I say in 2019, really the year makes no difference because that's always been the case. What I mean is that in 2019 this sort of shit should really have ended a decade ago and everyone should know what a cloud is by now.

        1. cschneid

          Re: Haven't you heard?

          I think "hybrid cloud" means whatever the marketing arm of the currently speaking vendor says it means.

        2. eldakka

          Re: Haven't you heard?

          it's not really a cloud it's just hosting and colo.

          Cloud is just a fancy marketing term for hosting and colo.

    2. seven of five

      to quote Alice, from Dilbert

      Someone: Do you even know what the cloud is?

      Alice: The cloud is where you´ll soon be playing your harp if you don´t shut up.

    3. Ian Michael Gumby

      @James 51 ... Put down that pipe...

      I know your post was supposed to be in jest...

      But if you follow the link, the disk latency is 18 microseconds. That's twice as fast as the nearest competing technology.

      Mainframes have been capable of running linux for years. So imagine putting a bunch of linux lpars each able to run docker containers. Now you have a cloud in your data center that is going to be faster than anything you can get from AWS , Google, or Microsoft.

      Just something to think about.

      Would love to run the numbers and to see how the costs breakdown and to see if it could be competitive in terms of price.

      1. Jellied Eel Silver badge

        Re: @James 51 ... Put down that pipe...

        Would love to run the numbers and to see how the costs breakdown and to see if it could be competitive in terms of price.

        I did this years ago for a pre-'cloud' virtual hosting platform using AS/400s vs piles of Sun servers. I think IBM's always undersold itself as a cloud provider given it's long history of flexible resource management on it's platforms. Downside in that project were IBM's licence & support costs, but they were close to Suns. Upside would have been pretty simple automation of provisioning & MACDs, and better resource utilisation.. especially in terms of physical space, heat & power.

        But it was IBM, and the Internet was built on Sun.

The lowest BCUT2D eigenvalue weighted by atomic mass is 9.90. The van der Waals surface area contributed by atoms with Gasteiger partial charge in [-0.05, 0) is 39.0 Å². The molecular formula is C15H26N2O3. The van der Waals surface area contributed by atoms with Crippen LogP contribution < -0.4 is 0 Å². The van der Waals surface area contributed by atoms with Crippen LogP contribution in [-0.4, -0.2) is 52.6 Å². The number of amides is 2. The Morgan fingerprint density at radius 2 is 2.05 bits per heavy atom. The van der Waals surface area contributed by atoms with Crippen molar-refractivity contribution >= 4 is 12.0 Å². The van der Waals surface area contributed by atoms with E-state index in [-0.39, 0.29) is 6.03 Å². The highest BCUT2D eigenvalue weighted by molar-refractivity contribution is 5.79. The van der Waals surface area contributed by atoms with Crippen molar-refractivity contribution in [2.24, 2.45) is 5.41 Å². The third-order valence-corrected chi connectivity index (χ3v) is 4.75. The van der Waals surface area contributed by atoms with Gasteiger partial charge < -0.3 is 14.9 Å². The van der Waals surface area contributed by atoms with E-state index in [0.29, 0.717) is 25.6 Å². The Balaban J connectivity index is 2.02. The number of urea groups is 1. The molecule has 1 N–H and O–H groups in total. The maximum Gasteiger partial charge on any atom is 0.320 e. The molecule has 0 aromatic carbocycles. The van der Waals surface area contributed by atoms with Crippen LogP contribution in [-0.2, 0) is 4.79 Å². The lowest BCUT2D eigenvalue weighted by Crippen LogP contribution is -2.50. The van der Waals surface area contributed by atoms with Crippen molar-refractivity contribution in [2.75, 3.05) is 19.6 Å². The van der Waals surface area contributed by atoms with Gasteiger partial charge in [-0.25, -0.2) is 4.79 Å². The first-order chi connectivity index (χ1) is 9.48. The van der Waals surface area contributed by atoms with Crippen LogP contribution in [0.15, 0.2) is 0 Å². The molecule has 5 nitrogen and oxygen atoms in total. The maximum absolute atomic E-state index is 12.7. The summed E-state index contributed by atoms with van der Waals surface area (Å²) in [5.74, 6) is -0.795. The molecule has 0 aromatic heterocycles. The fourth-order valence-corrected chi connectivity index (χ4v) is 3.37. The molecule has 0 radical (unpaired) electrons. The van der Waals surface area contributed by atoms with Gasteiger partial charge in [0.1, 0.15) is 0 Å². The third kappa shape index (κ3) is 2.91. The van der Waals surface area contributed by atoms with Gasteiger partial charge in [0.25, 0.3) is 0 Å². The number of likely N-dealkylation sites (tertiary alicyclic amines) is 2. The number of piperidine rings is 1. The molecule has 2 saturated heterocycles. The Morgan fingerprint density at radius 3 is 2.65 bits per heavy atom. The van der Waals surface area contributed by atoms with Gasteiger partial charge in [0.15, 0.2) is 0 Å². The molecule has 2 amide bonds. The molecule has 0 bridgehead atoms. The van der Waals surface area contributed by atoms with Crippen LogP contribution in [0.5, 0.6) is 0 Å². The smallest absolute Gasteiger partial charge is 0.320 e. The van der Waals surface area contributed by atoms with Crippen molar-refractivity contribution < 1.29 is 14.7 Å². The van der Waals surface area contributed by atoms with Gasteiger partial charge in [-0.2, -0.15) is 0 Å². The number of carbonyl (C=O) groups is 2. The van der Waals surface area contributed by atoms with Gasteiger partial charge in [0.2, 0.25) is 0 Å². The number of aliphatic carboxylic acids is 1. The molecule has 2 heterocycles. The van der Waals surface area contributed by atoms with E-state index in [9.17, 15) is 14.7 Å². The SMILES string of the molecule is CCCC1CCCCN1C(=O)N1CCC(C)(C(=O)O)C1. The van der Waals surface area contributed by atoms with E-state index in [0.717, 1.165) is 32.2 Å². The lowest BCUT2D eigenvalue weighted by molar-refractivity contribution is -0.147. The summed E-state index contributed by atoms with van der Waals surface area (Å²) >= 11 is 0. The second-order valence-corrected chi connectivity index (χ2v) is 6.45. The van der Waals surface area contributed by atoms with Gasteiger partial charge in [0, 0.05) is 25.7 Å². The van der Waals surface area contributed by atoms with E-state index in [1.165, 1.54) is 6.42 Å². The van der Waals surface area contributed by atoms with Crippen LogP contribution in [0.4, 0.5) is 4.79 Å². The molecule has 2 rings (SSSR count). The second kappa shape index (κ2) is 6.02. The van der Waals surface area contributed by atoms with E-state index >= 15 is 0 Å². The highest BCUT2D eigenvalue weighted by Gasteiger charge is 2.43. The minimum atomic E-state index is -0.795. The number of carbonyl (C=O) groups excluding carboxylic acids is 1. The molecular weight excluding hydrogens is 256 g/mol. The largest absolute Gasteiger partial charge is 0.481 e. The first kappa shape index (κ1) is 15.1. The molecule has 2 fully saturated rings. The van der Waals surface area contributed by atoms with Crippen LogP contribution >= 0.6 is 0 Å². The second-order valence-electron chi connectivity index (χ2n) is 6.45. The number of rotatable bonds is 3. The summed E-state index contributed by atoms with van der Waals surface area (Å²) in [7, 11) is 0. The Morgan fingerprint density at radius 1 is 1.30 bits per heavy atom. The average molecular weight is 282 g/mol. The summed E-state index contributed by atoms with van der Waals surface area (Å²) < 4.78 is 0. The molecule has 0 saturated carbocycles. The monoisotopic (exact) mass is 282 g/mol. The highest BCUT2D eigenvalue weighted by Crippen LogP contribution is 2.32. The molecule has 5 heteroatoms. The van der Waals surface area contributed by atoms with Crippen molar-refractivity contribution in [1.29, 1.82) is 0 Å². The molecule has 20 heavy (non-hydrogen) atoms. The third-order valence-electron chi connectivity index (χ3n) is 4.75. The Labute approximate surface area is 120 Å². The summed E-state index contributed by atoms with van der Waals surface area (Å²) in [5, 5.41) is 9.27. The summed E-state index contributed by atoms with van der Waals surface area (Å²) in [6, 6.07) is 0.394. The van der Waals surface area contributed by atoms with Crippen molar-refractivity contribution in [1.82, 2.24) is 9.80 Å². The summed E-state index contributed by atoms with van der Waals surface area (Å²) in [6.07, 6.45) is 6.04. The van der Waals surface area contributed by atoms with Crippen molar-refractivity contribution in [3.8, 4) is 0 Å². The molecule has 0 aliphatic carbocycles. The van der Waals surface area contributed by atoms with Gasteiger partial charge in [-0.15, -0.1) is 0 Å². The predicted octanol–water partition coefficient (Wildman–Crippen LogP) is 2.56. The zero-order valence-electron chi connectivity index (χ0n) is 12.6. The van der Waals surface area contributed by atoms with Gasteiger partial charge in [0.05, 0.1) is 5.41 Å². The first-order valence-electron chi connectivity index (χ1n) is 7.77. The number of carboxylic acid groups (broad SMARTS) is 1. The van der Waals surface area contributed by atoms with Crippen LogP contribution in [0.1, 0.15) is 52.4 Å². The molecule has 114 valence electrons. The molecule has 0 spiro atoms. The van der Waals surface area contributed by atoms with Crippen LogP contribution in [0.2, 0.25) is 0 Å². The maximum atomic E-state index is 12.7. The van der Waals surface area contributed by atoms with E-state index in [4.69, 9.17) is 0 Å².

1. Ian Michael Gumby

          @Jellied Eel Re: @James 51 ... Put down that pipe...

          AS/400s and Sun Servers doing virtual hosting is not the same thing.

          Mainframes are in a different class of computing and require a bit more to standup and maintain.

          But the performance is fairly good when you want to consider low latencies at scale. So you end up paying a premium.

          The irony... are there anyone around old enough to remember Timenet? As a kid, I and a couple of friends would dial in and see who/what we could connect with. ;-)

          Now we are repeating ourselves with the 'cloud'.

          1. Jellied Eel Silver badge

            Re: @Jellied Eel @James 51 ... Put down that pipe...

            AS/400s and Sun Servers doing virtual hosting is not the same thing.

            Mainframes are in a different class of computing and require a bit more to standup and maintain.

            Depends... I cut my teeth with IBM (ok, Amdahl 5990) with 3174 cluster controllers networking remote offices to the apps running in the big iron. So very much 'cloud' business. And being shared compute boxen, explains why IBM developed stuff like JCL, RACF etc to allocate/manage and bill resources. Which translated into a fairly easy life as a shared web server, ie if nobody is looking at the site, it's not using much in the way of resource. Or we could sell packages based on usage + storage etc and be pretty confident the system could manage all that fairly. Alternative was renting users S/M/L Suns that ate up rack space, power and cooling.

            Biggest challenge trying to do stuff like that often came down to licences, and definition of 'users', ie vendors wanting licences restricted to a single contract rather than being sort-of resold as a multi-tenanted box, and especially challenging when vendors like IBM were inflexible when it came to wanting licence changes.

            (And yup, I remember those days.. Plus running a Blue Board BBS :p)

    4. Anonymous Coward
      Anonymous Coward

      And blockchain. Don't forget blockchain!

      1. Ken 16 Silver badge
        Paris Hilton

        I didn't forget blockchain, I just forgot what it's supposed to be useful for

  3. NohSpam
    Thumb Up

    A user may not know they're on a Z hosted cloud but if they specify qualities of service that can only* be achieved by Z, then I guess that's where they'll probably end up - where Z is an available cloud platform

    *QoS claims may be made by other cloud providers but, ... Z - robust, scaleable, fast & secure, smaller maintenance footprint

    1. Anonymous Coward
      Anonymous Coward

      Scaleable - only really counts if you need scale up. The rest of the industry moved away from scale up architectures a while back because they are unsustainable, complex, and prone to failure.

      Fast - only straight line speed for a single process really. For everything else, there's scale out and cheap and wide wins on speed every time for big jobs.